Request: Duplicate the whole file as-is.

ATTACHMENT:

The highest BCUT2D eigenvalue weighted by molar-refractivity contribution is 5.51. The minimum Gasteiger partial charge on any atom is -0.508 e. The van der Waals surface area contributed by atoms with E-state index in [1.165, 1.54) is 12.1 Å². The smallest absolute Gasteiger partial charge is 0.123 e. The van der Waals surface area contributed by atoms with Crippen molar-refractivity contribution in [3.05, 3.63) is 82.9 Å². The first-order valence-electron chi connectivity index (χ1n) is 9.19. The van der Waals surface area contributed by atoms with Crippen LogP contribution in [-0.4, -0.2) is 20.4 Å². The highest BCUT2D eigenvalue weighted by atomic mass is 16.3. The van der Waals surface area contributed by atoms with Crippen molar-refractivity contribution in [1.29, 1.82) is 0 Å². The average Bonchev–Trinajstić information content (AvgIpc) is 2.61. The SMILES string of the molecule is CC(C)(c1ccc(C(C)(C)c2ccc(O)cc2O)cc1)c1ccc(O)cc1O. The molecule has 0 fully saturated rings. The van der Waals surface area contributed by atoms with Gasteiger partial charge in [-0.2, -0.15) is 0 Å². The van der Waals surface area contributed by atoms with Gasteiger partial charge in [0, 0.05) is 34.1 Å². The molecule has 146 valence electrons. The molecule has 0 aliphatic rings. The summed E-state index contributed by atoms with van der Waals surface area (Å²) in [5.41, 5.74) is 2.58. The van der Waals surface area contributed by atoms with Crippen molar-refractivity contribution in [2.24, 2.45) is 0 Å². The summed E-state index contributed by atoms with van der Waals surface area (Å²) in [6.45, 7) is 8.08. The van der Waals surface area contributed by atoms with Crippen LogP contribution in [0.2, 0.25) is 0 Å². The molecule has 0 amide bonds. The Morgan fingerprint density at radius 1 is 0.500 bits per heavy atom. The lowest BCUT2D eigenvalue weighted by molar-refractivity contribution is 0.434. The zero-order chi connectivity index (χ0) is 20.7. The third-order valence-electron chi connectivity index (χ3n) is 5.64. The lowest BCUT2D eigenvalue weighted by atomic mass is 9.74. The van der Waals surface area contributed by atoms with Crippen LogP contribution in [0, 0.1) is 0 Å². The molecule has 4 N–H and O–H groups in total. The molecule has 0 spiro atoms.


The highest BCUT2D eigenvalue weighted by molar-refractivity contribution is 5.51. The minimum Gasteiger partial charge on any atom is -0.508 e. The van der Waals surface area contributed by atoms with E-state index in [1.165, 1.54) is 12.1 Å². The smallest absolute Gasteiger partial charge is 0.123 e. The van der Waals surface area contributed by atoms with Crippen molar-refractivity contribution in [3.05, 3.63) is 82.9 Å². The first-order valence-electron chi connectivity index (χ1n) is 9.19. The van der Waals surface area contributed by atoms with Crippen LogP contribution in [-0.4, -0.2) is 20.4 Å². The highest BCUT2D eigenvalue weighted by atomic mass is 16.3. The van der Waals surface area contributed by atoms with Crippen molar-refractivity contribution in [1.29, 1.82) is 0 Å². The average Bonchev–Trinajstić information content (AvgIpc) is 2.61. The SMILES string of the molecule is CC(C)(c1ccc(C(C)(C)c2ccc(O)cc2O)cc1)c1ccc(O)cc1O. The molecule has 0 fully saturated rings. The van der Waals surface area contributed by atoms with Gasteiger partial charge in [-0.2, -0.15) is 0 Å². The van der Waals surface area contributed by atoms with Gasteiger partial charge in [0, 0.05) is 34.1 Å². The molecule has 146 valence electrons. The molecule has 0 aliphatic rings. The summed E-state index contributed by atoms with van der Waals surface area (Å²) in [5.41, 5.74) is 2.58. The van der Waals surface area contributed by atoms with Crippen molar-refractivity contribution in [2.24, 2.45) is 0 Å². The summed E-state index contributed by atoms with van der Waals surface area (Å²) in [6.45, 7) is 8.08. The van der Waals surface area contributed by atoms with Crippen LogP contribution in [0.2, 0.25) is 0 Å². The molecule has 0 amide bonds. The Morgan fingerprint density at radius 1 is 0.500 bits per heavy atom. The lowest BCUT2D eigenvalue weighted by molar-refractivity contribution is 0.434. The zero-order chi connectivity index (χ0) is 20.7. The third-order valence-electron chi connectivity index (χ3n) is 5.64. The lowest BCUT2D eigenvalue weighted by atomic mass is 9.74. The van der Waals surface area contributed by atoms with Crippen LogP contribution in [0, 0.1) is 0 Å². The molecule has 4 N–H and O–H groups in total. The molecule has 0 spiro atoms.